SPD calls for higher taxes on the rich

Germany’s Social Democratic Party (SPD) is calling for higher taxes on the rich in light of a widening income gap between the country’s wealthiest and poorest residents.

SPD calls for higher taxes on the rich
A girl sits at a closed playground in Hamburg. Photo: DPA

Some 26 percent of Germans are poor or in danger of slipping into poverty, according to a report expected on Monday from German Minister of Labour and Social Affairs Olaf Scholz, a Social Democrat.

“We need a new solidarity. This will be impossible without the help of those with the highest wages and the most capital,” SPD MP Karl Lauterbach told the newspaper Neue Presse in its Monday edition.

Lauterbach called for income tax relief for the poorest Germans.

But he said taxes on inheritances and other assets should be increased.

“We must consider placing a larger share of the tax burden on the income that grows the most quickly – and often without a great deal of effort,” Lauterbach told the newspaper.

The SPD is the junior governing partner in a parliamentary grand coalition with Chancellor Angela Merkel’s conservative Christian Democrats.

Fritz Kuhn, chairman of the opposition Green Party, said the governing coalition has failed to take action.

The coalition must “quit with the lamenting and finally take action,” Kuhn told the newspaper Berliner Zeitung on Monday.

Klaus Ernst, a chief of the hard-line socialist party The Left, said the poverty report to be presented on Monday documents the failure of the SPD.

“While they have been in power the number of millionaires has doubled while poverty has increased significantly,” Ernst told the Berliner Zeitung.


EU ministers urge unity after Germany’s energy ‘bazooka’

EU finance ministers on Monday pleaded for unity after Germany announced a €200 billion plan to help German households and businesses pay for high energy prices, amid accusations that the EU's biggest economy was acting alone.

EU ministers urge unity after Germany's energy 'bazooka'

Europe is struggling with historically high energy prices as it faces an early autumn cold snap and a coming winter almost certainly to be endured without crucial Russian gas supplies because of the war in Ukraine.

Many EU countries have announced national programmes to shield consumers from the high prices. But Germany went the furthest on Friday when it announced its mammoth plan, which will see help pouring to Germans for two years.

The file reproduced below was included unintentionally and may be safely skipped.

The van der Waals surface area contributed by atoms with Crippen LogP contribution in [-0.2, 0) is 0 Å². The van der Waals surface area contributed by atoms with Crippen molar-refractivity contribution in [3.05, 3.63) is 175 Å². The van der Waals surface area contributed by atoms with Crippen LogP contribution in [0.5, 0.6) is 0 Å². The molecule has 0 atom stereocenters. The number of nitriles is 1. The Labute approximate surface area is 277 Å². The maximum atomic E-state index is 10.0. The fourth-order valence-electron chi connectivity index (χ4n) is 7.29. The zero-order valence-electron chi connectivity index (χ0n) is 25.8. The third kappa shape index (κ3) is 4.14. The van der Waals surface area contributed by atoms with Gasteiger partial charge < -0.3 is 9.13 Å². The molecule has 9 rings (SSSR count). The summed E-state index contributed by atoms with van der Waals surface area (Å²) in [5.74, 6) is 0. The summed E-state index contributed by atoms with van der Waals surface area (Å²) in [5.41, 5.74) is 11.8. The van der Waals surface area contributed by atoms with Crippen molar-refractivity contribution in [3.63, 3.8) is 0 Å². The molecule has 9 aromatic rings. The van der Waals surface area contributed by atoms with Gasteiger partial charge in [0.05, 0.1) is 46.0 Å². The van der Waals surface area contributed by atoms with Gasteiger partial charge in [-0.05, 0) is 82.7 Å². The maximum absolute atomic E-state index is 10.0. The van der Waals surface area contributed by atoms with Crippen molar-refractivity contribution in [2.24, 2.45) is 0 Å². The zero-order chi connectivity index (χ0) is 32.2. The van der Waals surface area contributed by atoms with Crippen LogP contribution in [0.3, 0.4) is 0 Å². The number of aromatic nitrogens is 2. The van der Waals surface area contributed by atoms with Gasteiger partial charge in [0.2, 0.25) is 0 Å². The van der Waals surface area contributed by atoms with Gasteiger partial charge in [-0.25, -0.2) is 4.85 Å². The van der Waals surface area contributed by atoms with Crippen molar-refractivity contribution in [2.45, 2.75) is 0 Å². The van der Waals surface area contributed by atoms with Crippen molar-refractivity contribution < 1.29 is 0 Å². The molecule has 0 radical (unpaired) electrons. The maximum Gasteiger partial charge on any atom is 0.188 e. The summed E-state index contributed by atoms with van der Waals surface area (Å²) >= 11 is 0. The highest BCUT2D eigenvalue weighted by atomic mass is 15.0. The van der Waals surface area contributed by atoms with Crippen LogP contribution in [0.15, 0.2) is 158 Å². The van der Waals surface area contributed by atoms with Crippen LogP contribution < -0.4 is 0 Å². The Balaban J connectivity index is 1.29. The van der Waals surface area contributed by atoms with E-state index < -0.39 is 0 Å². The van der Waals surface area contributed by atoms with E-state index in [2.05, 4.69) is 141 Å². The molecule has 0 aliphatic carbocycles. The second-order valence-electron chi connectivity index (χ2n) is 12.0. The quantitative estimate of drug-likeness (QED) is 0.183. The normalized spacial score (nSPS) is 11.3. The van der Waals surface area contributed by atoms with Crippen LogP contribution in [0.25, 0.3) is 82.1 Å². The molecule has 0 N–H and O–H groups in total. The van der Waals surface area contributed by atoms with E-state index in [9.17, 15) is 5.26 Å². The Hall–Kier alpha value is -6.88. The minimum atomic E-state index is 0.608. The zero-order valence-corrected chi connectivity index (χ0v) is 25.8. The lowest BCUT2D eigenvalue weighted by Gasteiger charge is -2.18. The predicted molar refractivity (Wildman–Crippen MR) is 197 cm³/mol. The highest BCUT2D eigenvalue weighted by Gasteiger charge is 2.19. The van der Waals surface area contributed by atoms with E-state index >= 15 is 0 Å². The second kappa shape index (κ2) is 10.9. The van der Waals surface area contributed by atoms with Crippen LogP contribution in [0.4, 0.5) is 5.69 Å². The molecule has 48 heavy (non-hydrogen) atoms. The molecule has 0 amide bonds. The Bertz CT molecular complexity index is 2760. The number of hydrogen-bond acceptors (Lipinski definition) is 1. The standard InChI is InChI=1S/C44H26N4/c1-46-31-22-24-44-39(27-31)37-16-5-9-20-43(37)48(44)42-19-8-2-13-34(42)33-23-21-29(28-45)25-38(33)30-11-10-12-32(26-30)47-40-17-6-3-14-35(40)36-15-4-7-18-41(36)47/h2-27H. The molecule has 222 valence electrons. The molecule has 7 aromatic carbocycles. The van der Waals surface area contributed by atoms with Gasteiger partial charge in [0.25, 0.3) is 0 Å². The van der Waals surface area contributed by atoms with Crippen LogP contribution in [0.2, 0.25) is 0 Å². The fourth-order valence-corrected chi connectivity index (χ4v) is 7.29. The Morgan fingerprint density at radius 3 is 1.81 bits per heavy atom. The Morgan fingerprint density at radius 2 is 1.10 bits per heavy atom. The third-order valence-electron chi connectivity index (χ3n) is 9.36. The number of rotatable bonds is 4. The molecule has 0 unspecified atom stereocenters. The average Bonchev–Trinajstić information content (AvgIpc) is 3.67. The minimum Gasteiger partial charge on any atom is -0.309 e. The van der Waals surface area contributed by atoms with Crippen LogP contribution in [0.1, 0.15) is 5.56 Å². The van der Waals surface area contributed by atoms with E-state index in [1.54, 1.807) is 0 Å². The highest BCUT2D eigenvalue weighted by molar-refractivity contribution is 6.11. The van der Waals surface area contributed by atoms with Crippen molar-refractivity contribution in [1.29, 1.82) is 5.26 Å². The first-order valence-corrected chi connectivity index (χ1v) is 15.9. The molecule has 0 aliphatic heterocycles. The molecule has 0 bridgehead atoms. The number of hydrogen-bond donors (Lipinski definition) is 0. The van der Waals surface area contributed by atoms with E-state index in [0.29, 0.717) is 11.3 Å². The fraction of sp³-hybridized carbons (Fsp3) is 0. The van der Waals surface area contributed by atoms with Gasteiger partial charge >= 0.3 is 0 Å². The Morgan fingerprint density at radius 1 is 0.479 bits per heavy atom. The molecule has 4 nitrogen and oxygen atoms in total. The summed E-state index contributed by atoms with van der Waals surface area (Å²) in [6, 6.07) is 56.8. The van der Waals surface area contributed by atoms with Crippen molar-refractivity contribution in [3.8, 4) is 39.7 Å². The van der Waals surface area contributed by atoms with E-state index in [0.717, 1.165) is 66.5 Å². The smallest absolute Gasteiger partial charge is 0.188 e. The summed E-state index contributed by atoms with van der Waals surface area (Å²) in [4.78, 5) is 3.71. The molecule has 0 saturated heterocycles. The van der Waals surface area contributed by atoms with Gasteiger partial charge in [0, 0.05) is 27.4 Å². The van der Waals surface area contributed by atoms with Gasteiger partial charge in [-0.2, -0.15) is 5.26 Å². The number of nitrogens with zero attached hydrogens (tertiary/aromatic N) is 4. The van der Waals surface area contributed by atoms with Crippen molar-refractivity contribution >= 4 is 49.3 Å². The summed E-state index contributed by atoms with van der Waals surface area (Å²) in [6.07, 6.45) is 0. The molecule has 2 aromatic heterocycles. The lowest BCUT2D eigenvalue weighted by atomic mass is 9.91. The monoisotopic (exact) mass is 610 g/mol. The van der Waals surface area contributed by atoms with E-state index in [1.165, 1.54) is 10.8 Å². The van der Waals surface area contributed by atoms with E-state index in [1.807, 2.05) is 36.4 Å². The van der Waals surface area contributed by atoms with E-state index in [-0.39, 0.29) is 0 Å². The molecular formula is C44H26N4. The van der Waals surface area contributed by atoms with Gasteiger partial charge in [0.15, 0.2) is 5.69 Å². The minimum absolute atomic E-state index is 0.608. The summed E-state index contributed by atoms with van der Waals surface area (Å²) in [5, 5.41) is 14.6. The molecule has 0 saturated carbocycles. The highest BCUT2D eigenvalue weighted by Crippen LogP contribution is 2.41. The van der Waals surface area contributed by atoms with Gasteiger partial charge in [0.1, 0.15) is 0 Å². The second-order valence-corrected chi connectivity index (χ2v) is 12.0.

Arriving to talk with his eurozone counterparts, German Finance Minister Christian Lindner insisted the spending was “proportionate” to the size of Germany’s economy and said his goal was to use as little of the money as possible.

READ ALSO: Germany to spend €200 billion to cap soaring energy costs

But Germany’s largesse rankled several EU capitals, some of which feared their industries could take severe blows while Germany’s sits protected, deforming the EU’s single market.

Outgoing Italian prime minister Mario Draghi has slammed Berlin for its lack of solidarity and coordination with EU partners.

French Finance Minister Bruno Le Maire, without directly criticizing Berlin, called on partners to agree a common strategy against the price shock and for countries to refrain from going it alone.

“The more this strategy is coordinated, united, the better it is for all of us,” he said.

Risk to ‘European unity’

Others pointed to the unprecedented solidarity shown in the Covid-19 crisis in which the 27 EU nations, against all expectations, approved a jointly financed €750 billion recovery plan.

“Solidarity is not only on the German shoulders, I think this is something that we have to deliver at European level,” said EU economics affairs commissioner Paolo Gentiloni.

“We have very good examples from the previous crisis on how solidarity can react to a crisis and also reassure financial markets. I think that this is our goal,” he said.

While a Covid-style recovery plan is not in the cards for now, Le Maire said €200 billion in loans and €20 billion in aid should be devoted to REPowerEU, a programme to help countries break their dependence on Russian gas.

READ ALSO: Will Germany set a gas price cap – and how would it work?

Bruegel, a highly influential think tank in Brussels, called the German plan a spending “bazooka” that many EU countries were unable to match, creating a potential source of animosity.

“If the German gas price brake gives German business a much better chance to survive the crisis than, say, Italian business, economic divergences in the EU could be deepened, and European unity on Russia undermined,” it said in a blog.